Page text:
Nor would Putin likely force a Ukrainian political collapse. Kyiv is a flawed and anemic democracy with significant problems, but Russian pressure has strengthened Ukrainian nationalism just like it has spawned greater NATO unity. Even if the Zelensky government toppled, the replacement would not likely be a Russophile regime. To maintain a true puppet government would require a large and permanent occupation, bleeding Russian cash and lives.
Putin may think differently, of course. Indeed, observers fear that he is isolated and not receiving a true picture of opinion outside of the Kremlin. As part of ongoing negotiations, the US should do its best to highlight the costs that Russia would face if it invades Ukraine. Ultimately, even Putin would not likely feel more secure, but returning to the status quo ante would disappear with the first shot.
However, irrespective of his level of understanding, deterrence alone is unlikely to stop Putin. He believes his objectives to be vital and, not unreasonably, distrusts Washington and NATO. He appears willing to pay, or force the Russian people to pay, a very high price for what in the West looks like dubious security benefits.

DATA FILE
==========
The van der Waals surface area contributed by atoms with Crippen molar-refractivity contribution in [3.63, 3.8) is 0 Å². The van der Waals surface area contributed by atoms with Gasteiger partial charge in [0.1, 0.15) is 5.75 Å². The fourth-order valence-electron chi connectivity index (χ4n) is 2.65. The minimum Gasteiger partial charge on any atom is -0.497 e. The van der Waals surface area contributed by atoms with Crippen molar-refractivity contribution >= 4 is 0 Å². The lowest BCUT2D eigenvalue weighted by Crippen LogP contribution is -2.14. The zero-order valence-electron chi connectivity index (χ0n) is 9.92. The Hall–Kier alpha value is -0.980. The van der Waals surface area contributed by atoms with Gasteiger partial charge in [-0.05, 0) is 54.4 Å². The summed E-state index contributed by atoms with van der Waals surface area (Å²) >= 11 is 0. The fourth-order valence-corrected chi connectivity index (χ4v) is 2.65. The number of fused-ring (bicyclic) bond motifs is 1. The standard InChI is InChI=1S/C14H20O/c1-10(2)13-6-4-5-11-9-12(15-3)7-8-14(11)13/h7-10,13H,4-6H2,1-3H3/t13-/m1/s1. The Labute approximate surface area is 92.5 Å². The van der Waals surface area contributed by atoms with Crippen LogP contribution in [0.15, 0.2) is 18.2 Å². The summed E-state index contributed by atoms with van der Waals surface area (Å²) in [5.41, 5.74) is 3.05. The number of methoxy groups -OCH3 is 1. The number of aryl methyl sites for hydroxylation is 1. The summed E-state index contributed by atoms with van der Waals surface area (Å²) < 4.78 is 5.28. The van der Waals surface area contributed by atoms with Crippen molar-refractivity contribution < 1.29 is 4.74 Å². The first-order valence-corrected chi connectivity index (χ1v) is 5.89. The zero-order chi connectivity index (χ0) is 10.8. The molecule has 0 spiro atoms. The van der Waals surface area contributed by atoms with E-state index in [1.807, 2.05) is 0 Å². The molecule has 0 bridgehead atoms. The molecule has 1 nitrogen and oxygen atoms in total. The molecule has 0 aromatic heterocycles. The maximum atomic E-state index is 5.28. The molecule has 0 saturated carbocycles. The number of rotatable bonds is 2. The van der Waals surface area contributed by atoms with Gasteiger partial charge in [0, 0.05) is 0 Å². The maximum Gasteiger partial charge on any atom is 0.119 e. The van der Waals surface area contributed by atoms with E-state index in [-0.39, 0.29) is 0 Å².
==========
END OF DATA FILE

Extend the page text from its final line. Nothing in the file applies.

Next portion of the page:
Thus, deterrence should be supplemented with diplomatic concessions. The first would be to acknowledge some justice in Moscow’s complaints. The US played Russia false during its period of weakness and vulnerability. Washington took advantage of opportunities to promote regime change in Tbilisi and Kyiv. Washington is both hypocritical and sanctimonious in pretending to oppose spheres of influence. None of these truths mean the US should not pursue its interests, but Americans should stop pretending to be international innocents, geopolitical Vestal Virgins, as it were.